Well here we are at the 5th Sunday of lent as we look towards Palm Sunday and Holy Week. Just a couple of weeks left. And, as the drama intensifies in the tension between Jesus and the Pharisees, so too, our personal struggle to overcome the weak spots in our spiritual armor should also “heat up.” There’s so little time remaining before our well-deserved Easter joy! As usual time has just flown in it seems to me that it has been no time since we celebrated the feast of Christmas  and  that was three months ago!!  Time waits for no one is certainly a saying that is so true. I hope that Lent hasn’t served to mire us in guilt and shortcomings. Instead the Sundays of Lent give us the opportunity to look at where we have been, where we are and where we need to go  as we listen to the Word of God. If we were listening we would have heard what we hear again today through the prophet Ezekiel. God intends to “open your graves and have you rise from them.” And again, as John puts it: Jesus is “the resurrection and the life.” And we see this especially in the Gospel which is a pointer to the resurrection of Jesus on Easter Sunday. It seems a bit strange to have this gospel on the Fifth Sunday of Lent . It seems to be clearly about the resurrection and yet we are still plodding through Lent and have to get through Good Friday before we get to Easter and the joy that is there waiting for us.

Beneath the layers of theology in today’s Gospel reading, John tells us that Jesus had some very good friends.  Some people followed Jesus for what he could do for them. But Martha, Mary and Lazarus seem the type of people that “sit around the table with a glass of good wine and share the day and daily ins and outs of life” kind of friends. The kind of friends whose faces “light up” with arms open wide when you meet them. The kind of friends who will witness your execution and stay with you when others run away. They are the friends you are one in spirit and mind with.

This sort of friendship brings life and joy, to individuals and to communities. It seems to be another good image of Church – Jesus surrounded by people who love him and each other, working together to bring life to others. Martha and Mary both say the same thing when they meet Jesus, “Lord, if you had been here my brother would not have died.” When Jesus tells Martha, “Your brother will rise,” she professes faith that he will rise, “in the resurrection on the last day,” Then she professes her faith in Christ as “the Son of God, the one who is coming into the world.” But neither Martha nor Mary express faith that Jesus will resuscitate their dead brother. In fact, when Jesus orders the stone removed Martha says, “Lord, by now there will be a stench, he has been dead for four days.”

Jesus doesn’t work some miracle to remove the stone from Lazarus’ tomb? He asks others to do it for him. When that barrier is removed, Jesus calls Lazarus forth to life. The gripping drama of the rising of Lazarus points towards Jesus as the Lord of Life and prepares us for the celebration of our  coming out of the tomb and sharing in His Life at Easter.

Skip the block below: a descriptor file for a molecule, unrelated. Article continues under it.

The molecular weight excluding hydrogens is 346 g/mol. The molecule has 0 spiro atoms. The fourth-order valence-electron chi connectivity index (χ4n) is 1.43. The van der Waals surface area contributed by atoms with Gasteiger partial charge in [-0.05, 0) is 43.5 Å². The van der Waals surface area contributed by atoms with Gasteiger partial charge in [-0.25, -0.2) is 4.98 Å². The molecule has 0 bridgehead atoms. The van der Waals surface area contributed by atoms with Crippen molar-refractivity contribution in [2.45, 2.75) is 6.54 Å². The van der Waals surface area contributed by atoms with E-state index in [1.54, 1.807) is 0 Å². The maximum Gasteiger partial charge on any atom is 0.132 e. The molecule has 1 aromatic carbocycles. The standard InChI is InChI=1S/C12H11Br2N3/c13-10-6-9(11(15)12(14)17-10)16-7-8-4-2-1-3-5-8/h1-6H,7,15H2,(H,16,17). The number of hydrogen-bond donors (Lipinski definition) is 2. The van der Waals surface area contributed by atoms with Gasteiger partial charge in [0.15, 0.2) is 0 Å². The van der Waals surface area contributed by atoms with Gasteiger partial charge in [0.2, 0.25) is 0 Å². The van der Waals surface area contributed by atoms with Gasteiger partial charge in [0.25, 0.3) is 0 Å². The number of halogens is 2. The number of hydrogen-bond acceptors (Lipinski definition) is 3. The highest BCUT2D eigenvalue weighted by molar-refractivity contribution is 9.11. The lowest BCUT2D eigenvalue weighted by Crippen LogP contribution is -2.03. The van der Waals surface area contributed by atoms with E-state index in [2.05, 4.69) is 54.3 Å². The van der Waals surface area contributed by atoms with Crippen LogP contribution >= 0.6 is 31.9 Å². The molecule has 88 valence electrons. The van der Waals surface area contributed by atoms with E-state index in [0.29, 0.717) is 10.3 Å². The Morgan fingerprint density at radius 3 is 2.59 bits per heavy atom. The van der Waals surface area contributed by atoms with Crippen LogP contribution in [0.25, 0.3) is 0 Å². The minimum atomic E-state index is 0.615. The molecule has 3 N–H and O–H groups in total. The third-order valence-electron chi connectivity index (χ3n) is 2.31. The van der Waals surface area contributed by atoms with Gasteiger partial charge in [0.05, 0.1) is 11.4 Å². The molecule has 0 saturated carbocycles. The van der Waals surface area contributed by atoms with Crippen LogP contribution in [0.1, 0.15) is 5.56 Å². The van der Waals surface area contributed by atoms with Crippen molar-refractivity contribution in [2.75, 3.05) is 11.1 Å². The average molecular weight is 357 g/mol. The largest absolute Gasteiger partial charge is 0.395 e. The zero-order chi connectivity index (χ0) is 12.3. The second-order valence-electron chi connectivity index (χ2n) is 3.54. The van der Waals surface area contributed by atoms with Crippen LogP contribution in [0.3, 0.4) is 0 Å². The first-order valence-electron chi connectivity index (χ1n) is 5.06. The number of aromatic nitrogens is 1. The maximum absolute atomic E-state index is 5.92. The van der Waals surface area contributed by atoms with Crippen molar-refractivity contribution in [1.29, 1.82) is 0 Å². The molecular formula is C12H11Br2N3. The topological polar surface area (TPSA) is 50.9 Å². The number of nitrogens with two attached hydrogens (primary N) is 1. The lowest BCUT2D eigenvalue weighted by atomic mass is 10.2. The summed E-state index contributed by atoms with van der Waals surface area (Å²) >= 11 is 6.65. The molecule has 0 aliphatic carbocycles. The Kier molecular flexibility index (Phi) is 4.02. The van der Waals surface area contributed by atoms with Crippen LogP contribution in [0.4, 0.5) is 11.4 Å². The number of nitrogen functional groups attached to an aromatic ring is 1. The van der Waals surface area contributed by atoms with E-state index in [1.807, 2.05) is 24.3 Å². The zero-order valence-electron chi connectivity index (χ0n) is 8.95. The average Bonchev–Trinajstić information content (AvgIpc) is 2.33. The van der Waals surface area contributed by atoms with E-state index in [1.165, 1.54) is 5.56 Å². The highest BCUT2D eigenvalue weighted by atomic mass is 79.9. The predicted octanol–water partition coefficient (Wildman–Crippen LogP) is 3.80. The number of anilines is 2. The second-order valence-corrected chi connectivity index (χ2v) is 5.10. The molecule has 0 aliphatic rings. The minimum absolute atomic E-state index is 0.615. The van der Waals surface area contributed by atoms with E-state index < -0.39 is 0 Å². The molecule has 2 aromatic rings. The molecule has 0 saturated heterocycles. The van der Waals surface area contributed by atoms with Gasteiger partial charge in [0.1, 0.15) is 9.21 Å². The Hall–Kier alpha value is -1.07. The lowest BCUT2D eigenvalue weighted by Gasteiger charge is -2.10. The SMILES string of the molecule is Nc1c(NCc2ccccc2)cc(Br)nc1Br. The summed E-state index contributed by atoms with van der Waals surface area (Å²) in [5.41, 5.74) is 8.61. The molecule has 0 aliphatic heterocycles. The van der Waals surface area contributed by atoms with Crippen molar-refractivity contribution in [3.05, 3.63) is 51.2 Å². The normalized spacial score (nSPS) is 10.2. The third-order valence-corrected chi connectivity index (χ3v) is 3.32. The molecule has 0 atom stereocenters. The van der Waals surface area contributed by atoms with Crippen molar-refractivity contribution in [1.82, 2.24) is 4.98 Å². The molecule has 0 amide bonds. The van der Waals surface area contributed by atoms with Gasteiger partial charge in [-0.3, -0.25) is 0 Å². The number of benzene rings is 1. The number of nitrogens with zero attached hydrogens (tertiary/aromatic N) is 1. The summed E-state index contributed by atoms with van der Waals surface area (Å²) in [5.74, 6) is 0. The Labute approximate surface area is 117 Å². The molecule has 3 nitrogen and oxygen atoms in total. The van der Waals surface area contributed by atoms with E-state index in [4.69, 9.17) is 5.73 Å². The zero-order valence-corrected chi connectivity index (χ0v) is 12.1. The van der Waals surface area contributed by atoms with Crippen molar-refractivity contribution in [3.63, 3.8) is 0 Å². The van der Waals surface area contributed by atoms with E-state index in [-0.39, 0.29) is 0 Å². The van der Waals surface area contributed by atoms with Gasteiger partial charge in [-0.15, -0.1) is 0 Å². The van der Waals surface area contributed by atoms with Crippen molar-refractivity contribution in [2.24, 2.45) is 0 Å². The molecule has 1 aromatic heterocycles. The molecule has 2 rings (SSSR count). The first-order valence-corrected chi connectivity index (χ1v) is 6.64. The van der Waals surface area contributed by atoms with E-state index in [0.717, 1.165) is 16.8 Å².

But this Gospel is about more than this friendship. It is also a call and a command for all of us  to stop and consider if we are in a tomb, and if so, it asks us to hear the voice of the Lord calling us to shore up our courage and to come out of the tomb. The Gospel calls us to walk to the Lord and then to walk with the Lord as he shows us the way.As we go forward on our journey to Calvary, we should not fear the power of evil that so clearly fuels the plotting of the Pharisees. All evil in this world will have a short life. We need fear only our own weakness and vulnerability, our own false selves. From the deadness of our sinfulness and fears, we need to open our ears and our hearts to hear Jesus calling us to come into a new life.

How loving and compassionate is our God in the person of Jesus! He wept over Lazarus, wept over Jerusalem, he weeps over those killed through terrorism and war, through famine and disease, through murders and rapes- and-weeps when we fail to forgive one another.In these days of continued wars, terrorism, and ethnic hatreds, may we reflect on the truth that Jesus had to give his own life that we might have life and have it to the full.

Lent may be winding down, but there is still time for us to receive the sacrament of penance. There is still time left for our Lenten Spiritual Spring cleaning. There is still time for us to be at peace with ourselves and with our Lord. May we appreciate more each day that we are privileged to share with Jesus as Christians in his continual work of bringing the world from darkness to light, from hatred to forgiveness, and from death to life.We ask God today for the courage to walk away from that which is killing us and to walk towards the Light. We ask the Lord for the courage to walk towards the voice that is saying, Lazarus, Come out which in turn is asking us to come away from all that entombs us to  the everlasting love and mercy of God.